8. ^ Ní Leathlobhair, Máire; Perri, Angela R.; Irving-Pease, Evan K.; Witt, Kelsey E.; Linderholm, Anna; Haile, James; Lebrasseur, Ophelie; Ameen, Carly; Blick, Jeffrey; Boyko, Adam R.; Brace, Selina; Cortes, Yahaira Nunes; Crockford, Susan J.; Devault, Alison; Dimopoulos, Evangelos A.; Eldridge, Morley; Enk, Jacob; Gopalakrishnan, Shyam; Gori, Kevin; Grimes, Vaughan; Guiry, Eric; Hansen, Anders J.; Hulme-Beaman, Ardern; Johnson, John; Kitchen, Andrew; Kasparov, Aleksei K.; Kwon, Young-Mi; Nikolskiy, Pavel A.; Lope, Carlos Peraza; Manin, Aurélie; Martin, Terrance; Meyer, Michael; Myers, Kelsey Noack; Omura, Mark; Rouillard, Jean-Marie; Pavlova, Elena Y.; Sciulli, Paul; Sinding, Mikkel-Holger S.; Strakova, Andrea; Ivanova, Varvara V.; Widga, Christopher; Willerslev, Eske; Pitulko, Vladimir V.; Barnes, Ian; Gilbert, M. Thomas P.; Dobney, Keith M.; Malhi, Ripan S.; Murchison, Elizabeth P.; Larson, Greger; Frantz, Laurent A. F. (6 July 2018). "The evolutionary history of dogs in the Americas". Science. 361 (6397): 81–85. Bibcode:2018Sci...361...81N. doi:10.1126/science.aao4776. PMID 29976825. S2CID 206663458.
  9. ^ Bergström, Anders; Frantz, Laurent; Schmidt, Ryan; Ersmark, Erik; Lebrasseur, Ophelie; Girdland-Flink, Linus; Lin, Audrey T.; Storå, Jan; Sjögren, Karl-Göran; Anthony, David; Antipina, Ekaterina; Amiri, Sarieh; Bar-Oz, Guy; Bazaliiskii, Vladimir I.; Bulatović, Jelena; Brown, Dorcas; Carmagnini, Alberto; Davy, Tom; Fedorov, Sergey; Fiore, Ivana; Fulton, Deirdre; Germonpré, Mietje; Haile, James; Irving-Pease, Evan K.; Jamieson, Alexandra; Janssens, Luc; Kirillova, Irina; Horwitz, Liora Kolska; Kuzmanovic-Cvetković, Julka; Kuzmin, Yaroslav; Losey, Robert J.; Dizdar, Daria Ložnjak; Mashkour, Marjan; Novak, Mario; Onar, Vedat; Orton, David; Pasaric, Maja; Radivojevic, Miljana; Rajkovic, Dragana; Roberts, Benjamin; Ryan, Hannah; Sablin, Mikhail (2020). "Origins and genetic legacy of prehistoric dogs". Science. 370 (6516): 557–564. doi:10.1126/science.aba9572. S2CID 225956269.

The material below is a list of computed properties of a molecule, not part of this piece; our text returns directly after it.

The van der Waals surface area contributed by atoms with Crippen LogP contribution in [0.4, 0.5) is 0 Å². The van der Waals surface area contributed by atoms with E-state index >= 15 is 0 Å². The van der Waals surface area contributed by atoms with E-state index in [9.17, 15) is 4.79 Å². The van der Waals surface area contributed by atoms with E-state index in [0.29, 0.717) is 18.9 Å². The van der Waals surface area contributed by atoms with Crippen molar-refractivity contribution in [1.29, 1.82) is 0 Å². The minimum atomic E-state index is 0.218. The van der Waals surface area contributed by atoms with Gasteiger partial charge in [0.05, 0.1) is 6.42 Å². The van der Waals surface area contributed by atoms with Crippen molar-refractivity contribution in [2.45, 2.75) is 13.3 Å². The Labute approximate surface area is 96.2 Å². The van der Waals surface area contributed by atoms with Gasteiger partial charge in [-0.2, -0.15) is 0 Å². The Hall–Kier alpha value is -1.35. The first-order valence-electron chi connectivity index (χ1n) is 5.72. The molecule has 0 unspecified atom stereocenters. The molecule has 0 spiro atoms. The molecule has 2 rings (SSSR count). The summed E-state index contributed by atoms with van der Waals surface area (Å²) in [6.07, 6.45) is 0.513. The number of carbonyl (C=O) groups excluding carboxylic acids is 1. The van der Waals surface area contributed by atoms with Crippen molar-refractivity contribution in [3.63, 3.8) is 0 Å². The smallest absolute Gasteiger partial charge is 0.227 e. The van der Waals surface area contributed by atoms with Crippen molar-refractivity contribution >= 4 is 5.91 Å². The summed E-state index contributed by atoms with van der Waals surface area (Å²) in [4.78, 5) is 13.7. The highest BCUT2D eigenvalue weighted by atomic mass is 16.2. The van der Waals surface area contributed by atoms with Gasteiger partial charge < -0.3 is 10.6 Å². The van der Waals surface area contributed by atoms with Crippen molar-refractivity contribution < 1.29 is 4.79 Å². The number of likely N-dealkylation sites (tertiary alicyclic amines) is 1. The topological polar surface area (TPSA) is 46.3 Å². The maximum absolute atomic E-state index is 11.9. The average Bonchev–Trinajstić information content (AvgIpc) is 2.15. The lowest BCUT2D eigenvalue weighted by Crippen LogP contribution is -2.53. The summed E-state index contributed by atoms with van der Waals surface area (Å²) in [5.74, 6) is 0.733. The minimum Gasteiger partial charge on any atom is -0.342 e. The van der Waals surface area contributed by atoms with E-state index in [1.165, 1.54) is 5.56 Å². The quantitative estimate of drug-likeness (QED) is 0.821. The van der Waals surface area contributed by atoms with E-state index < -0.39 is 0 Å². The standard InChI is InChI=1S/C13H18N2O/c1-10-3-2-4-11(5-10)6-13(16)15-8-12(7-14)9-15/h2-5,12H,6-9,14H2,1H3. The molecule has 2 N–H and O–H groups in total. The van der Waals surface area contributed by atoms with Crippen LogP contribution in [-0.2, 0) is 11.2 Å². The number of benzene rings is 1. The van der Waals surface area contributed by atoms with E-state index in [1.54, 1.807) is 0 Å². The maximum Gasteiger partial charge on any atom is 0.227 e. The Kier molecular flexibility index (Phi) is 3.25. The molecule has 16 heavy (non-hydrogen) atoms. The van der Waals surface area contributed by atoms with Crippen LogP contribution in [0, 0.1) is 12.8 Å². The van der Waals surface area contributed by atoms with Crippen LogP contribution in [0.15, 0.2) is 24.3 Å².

10. ^ Manin, Aurélie; Ollivier, Morgane; Bastian, Fabiola; Zazzo, Antoine; Tombret, Olivier; Equihua Manrique, Juan Carlos; Lefèvre, Christine (October 2018). "Can we identify the Mexican hairless dog in the archaeological record? Morphological and genetic insights from Tizayuca, Basin of Mexico" (PDF). Journal of Archaeological Science. 98: 128–136. doi:10.1016/j.jas.2018.08.008.
  11. ^ National Xolo Rescue Archived June 26, 2010, at the Wayback Machine at the XCA website
  12. ^ Xolo News Archived 2010-01-13 at the Wayback Machine at AKC.org
  13. ^ a b "GCH Bayshore's Giorgio Armani Leads the Way for Xoloitzcuintli Breed". Purina ProClub. Retrieved 11 April 2015.
  14. ^ Kimura, T.; Ohshima, S.; Doi, K. (1 January 1993). "The inheritance and breeding results of hairless descendants of Mexican hairless dogs". Laboratory Animals. 27 (1): 55–58. doi:10.1258/002367793781082403. PMID 8437436. S2CID 21822477.
  15. ^ "FCI-Standard N° 234: XOLOITZCUINTLE (Hairless Variety & Coated Variety)". Fédération Cynologique Internationale. 2011-02-16. Archived from the original on 2013-11-01. Retrieved 2012-08-20.
  16. ^ "xoloitzcuintliclubofamerica.com". Archived from the original on May 27, 2008.
  17. ^ Drögemüller, Cord; Karlsson, Elinor K.; Hytönen, Marjo K.; Perloski, Michele; Dolf, Gaudenz; Sainio, Kirsi; Lohi, Hannes; Lindblad-Toh, Kerstin; Leeb, Tosso (12 September 2008). "A Mutation in Hairless Dogs Implicates FOXI3 in Ectodermal Development". Science. 321 (5895): 1462. Bibcode:2008Sci...321.1462D. doi:10.1126/science.1162525. PMID 18787161. S2CID 206514824.
  18. ^ Kimura, Tohru; Doi, Kunio (1996). "Spontaneous Comedones on the Skin of Hairless Descendants of Mexican Hairless Dogs". Experimental Animals. 45 (4): 377–384. doi:10.1538/expanim.45.377. PMID 8902502.
  19. ^ Kimura, Tohru (1996). "Studies on Development of Hairless Descendants of Mexican Hairless Dogs and Their Usefulness in Dermatological Science". Experimental Animals. 45 (1): 1–13. doi:10.1538/expanim.45.1. PMID 8689575.
  20. ^ a b Serrato, Jacqueline. "Aztec dog gains popularity in US after 'Coco'". chicagotribune.com. Retrieved 2020-10-23.
  21. ^ "Museo de El Carmen inaugura expo sobre los xolos por el Día de Muertos". www.milenio.com. Retrieved 2020-01-07.
  22. ^ "Xoloitzcuintle patrimonio de la CDMX", El Universal, August 12, 2016
  23. ^ "Xoloitzcuintle, el perro azteca, patrimonio de la CDMX". Excélsior (in Spanish). 2016-08-12. Retrieved 2020-01-06.
  24. ^ "Museo Dolores Olmedo y sus xoloitzcuintles: todo lo que debes saber antes de visitarlo". El Universal (in Spanish). 2019-11-04. Retrieved 2020-10-23.
  25. ^ "Frida Kahlo and her Itzcuintli Dogs".
  26. ^ "Presentación del nuevo billete de quinientos pesos" (PDF). Bank of Mexico. Archived from the original (PDF) on 23 September 2010. Retrieved 11 September 2010.
  27. ^ Rivera, Luis-Martin Lozano & Juan Rafael Coronel. Diego Rivera The Complete Murals. Italy: TASCHEN GmbH, 2008. Print

Further reading[edit]

External links[edit]